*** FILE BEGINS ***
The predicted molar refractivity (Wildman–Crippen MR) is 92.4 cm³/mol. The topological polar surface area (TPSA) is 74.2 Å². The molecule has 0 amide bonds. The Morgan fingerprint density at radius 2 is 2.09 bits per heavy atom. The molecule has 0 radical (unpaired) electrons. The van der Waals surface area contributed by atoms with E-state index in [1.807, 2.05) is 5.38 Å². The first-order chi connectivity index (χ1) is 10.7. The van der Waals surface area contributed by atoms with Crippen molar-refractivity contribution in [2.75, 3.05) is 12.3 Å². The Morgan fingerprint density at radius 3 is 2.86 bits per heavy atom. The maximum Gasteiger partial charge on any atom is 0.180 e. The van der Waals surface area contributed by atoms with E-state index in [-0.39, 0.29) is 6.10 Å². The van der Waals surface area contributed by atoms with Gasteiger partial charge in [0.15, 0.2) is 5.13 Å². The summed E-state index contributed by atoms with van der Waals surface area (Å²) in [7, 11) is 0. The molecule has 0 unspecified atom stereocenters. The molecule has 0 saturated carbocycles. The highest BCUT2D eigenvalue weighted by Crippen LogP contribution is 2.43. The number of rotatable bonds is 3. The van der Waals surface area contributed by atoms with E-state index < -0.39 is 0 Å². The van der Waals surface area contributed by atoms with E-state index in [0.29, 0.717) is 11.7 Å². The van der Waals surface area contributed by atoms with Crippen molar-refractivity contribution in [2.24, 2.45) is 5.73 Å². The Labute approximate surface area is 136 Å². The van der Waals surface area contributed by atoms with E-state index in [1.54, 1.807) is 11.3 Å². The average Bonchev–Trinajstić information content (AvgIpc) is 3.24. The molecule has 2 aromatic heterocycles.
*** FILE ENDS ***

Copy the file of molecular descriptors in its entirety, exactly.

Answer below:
The predicted molar refractivity (Wildman–Crippen MR) is 92.4 cm³/mol. The topological polar surface area (TPSA) is 74.2 Å². The molecule has 0 amide bonds. The Morgan fingerprint density at radius 2 is 2.09 bits per heavy atom. The molecule has 0 radical (unpaired) electrons. The van der Waals surface area contributed by atoms with E-state index in [1.807, 2.05) is 5.38 Å². The first-order chi connectivity index (χ1) is 10.7. The van der Waals surface area contributed by atoms with Crippen molar-refractivity contribution in [2.75, 3.05) is 12.3 Å². The Morgan fingerprint density at radius 3 is 2.86 bits per heavy atom. The maximum Gasteiger partial charge on any atom is 0.180 e. The van der Waals surface area contributed by atoms with E-state index in [-0.39, 0.29) is 6.10 Å². The van der Waals surface area contributed by atoms with Gasteiger partial charge in [0.15, 0.2) is 5.13 Å². The summed E-state index contributed by atoms with van der Waals surface area (Å²) in [7, 11) is 0. The molecule has 0 unspecified atom stereocenters. The molecule has 0 saturated carbocycles. The highest BCUT2D eigenvalue weighted by Crippen LogP contribution is 2.43. The number of rotatable bonds is 3. The van der Waals surface area contributed by atoms with E-state index < -0.39 is 0 Å². The van der Waals surface area contributed by atoms with E-state index in [0.29, 0.717) is 11.7 Å². The van der Waals surface area contributed by atoms with Crippen molar-refractivity contribution in [2.24, 2.45) is 5.73 Å². The Labute approximate surface area is 136 Å². The van der Waals surface area contributed by atoms with E-state index in [1.54, 1.807) is 11.3 Å². The average Bonchev–Trinajstić information content (AvgIpc) is 3.24. The molecule has 2 aromatic heterocycles.